Federalism at the state level is more often preached than practiced.
For all the invocations of the 10th Amendment, state officials tend to act as vassals of the federal government tasked with assisting in the implementation of federal policies. Federal encroachments on state powers are either eagerly embraced—46 states have adopted Common Core—or accepted with passive resignation.
Florida is trying to change that. The Florida Senate has introduced a bill that would create a Commission on Federalism tasked with keeping an eye on federal overreach.
The commission would evaluate any “federal law, agency policy, mandate, or executive order” that “is not authorized by the powers delegated to the Federal Government or any of its agencies under the United States Constitution or violates the principle of federalism.”
The Founders and Federalism
The Framers of the Constitution did not think of the states as impotent administrative subunits of the national government. While the Constitution imposes certain limits on state powers (most notably in Article I, Section 10 and in the 14th Amendment) and grants certain powers to each branch of the national government, the states remain sovereign in their spheres of authority.
State officials, all of whom swear an oath to uphold the Constitution, are required to defend their powers and prerogatives. In Federalist No. 26, Alexander Hamilton expected the state legislatures to “sound the alarm to the people” if the national government exceeded its rightful powers.
How Florida’s Proposed Commission Would Work
Two things stand out in Florida’s proposed commission. First, it would be made up not of backbenchers or bureaucrats, but of senior members of the state legislature, including the president of the Senate, the speaker of the House and the minority leaders of each house.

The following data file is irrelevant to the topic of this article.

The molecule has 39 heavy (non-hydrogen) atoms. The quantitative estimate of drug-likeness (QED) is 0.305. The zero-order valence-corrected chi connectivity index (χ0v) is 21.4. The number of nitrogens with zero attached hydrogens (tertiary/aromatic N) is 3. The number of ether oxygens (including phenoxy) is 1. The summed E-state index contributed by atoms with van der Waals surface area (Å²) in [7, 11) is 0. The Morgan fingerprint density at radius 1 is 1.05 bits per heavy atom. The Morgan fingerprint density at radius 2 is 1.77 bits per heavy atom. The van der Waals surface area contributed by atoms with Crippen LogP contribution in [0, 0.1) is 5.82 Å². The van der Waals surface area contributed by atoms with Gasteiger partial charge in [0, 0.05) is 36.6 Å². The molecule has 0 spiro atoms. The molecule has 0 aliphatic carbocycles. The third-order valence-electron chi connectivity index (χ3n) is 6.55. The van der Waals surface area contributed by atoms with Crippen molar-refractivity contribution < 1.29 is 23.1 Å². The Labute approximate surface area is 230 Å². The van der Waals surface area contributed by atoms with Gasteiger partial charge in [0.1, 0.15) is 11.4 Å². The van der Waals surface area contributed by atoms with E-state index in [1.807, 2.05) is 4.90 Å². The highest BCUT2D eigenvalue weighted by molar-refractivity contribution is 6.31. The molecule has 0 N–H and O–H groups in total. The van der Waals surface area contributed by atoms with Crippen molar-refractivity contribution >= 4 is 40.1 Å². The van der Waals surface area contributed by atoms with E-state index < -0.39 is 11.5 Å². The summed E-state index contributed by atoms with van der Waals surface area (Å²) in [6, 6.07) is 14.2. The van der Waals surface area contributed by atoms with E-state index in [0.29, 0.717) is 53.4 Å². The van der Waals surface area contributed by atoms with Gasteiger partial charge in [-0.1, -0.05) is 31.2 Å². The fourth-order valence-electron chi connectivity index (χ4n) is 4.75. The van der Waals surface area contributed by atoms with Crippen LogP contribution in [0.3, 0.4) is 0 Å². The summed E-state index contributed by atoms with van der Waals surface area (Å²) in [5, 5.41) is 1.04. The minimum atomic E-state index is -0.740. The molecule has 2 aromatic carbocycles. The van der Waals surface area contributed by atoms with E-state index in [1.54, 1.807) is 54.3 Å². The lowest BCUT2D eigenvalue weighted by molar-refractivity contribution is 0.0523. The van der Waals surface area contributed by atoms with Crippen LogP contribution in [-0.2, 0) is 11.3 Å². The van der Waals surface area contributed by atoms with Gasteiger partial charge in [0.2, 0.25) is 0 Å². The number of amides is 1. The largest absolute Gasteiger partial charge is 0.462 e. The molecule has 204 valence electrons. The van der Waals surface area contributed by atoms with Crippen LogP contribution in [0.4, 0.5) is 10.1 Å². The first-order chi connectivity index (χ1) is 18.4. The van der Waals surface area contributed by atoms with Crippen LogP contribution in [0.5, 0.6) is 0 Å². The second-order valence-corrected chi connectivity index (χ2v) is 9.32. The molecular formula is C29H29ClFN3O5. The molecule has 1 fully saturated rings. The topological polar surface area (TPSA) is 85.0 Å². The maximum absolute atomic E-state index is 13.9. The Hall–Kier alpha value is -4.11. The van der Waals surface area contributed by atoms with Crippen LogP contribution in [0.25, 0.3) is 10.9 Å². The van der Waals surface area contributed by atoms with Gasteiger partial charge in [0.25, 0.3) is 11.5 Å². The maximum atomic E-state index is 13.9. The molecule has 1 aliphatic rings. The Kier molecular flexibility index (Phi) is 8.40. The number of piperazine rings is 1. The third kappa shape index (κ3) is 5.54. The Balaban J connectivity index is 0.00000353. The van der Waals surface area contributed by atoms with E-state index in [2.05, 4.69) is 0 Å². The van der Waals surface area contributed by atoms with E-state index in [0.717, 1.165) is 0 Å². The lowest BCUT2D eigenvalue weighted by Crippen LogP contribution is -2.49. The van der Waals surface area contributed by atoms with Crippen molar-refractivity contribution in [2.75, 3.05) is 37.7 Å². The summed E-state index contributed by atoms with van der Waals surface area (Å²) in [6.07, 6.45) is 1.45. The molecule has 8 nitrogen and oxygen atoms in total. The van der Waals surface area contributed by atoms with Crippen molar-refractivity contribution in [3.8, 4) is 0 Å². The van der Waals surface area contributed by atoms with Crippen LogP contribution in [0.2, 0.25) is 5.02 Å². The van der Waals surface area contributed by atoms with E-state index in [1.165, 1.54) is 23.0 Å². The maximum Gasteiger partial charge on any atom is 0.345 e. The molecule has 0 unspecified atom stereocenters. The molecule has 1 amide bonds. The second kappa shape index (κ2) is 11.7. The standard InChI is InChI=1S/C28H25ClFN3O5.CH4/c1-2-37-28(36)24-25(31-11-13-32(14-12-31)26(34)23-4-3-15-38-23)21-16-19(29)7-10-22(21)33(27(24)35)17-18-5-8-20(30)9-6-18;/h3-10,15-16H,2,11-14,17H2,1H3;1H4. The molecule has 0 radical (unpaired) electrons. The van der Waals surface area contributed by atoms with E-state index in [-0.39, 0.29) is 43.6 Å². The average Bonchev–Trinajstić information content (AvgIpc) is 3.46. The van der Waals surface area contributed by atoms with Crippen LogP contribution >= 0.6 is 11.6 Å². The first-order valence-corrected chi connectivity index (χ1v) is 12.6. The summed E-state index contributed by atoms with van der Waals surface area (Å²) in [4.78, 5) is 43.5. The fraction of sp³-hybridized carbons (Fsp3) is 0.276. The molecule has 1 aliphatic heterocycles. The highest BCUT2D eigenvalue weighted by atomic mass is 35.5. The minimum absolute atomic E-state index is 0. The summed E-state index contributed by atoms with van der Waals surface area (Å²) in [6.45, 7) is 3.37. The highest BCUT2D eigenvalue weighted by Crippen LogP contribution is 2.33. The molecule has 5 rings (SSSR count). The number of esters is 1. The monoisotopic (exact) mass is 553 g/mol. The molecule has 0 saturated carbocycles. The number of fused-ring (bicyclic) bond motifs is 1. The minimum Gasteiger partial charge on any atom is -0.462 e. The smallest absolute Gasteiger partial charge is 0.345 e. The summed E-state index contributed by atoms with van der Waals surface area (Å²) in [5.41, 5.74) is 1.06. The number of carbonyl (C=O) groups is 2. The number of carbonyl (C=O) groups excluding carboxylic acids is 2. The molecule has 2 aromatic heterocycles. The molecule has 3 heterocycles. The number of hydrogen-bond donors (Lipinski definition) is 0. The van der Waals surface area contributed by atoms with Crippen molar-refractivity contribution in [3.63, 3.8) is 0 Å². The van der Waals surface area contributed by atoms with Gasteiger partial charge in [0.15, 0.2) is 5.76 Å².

The commission would therefore have the clout necessary for legislators to pay attention to its findings.
Second, the language of the bill avoids invoking nullification and thus entrusting the commission with unconstitutional powers.
Contrary to what some maintain, individual states do not have the power to unilaterally nullify federal laws. But they do have the duty to voice their opinion, in the strongest possible terms, when the federal government violates the Constitution or oversteps the limits of its authority.
The proposed commission is thus tasked with drawing attention to federal violations of the principle of federalism.
It may request information about a particular federal action, give written notice of their evaluations to the responsible agency and request meetings with them. It may even recommend that the governor call a “special session of the Legislature to respond to the evaluated law, agency, policy, mandate, or executive order.”
This may strike some as too timid a response to a perceived constitutional violation. But unlike the more rousing calls for nullification, it has the virtue of being constitutional.
Will Other States Follow?
And if other states get on the federalism bandwagon, lawmakers in Washington may be forced to consider the powers of the states when enacting legislation or issuing regulations.
Indeed, one of the duties of the proposed commission would be to correspond with the leadership of other state legislatures to coordinate responses. Utah created its own Commission on Federalism two years ago and the American Legislative Exchange Council has model legislation for the creation of others.
When confronting the modern federal Leviathan, individual states are isolated and weak. But if they join with other like-minded states and coordinate their efforts, they may be able to push back against Washington’s excesses.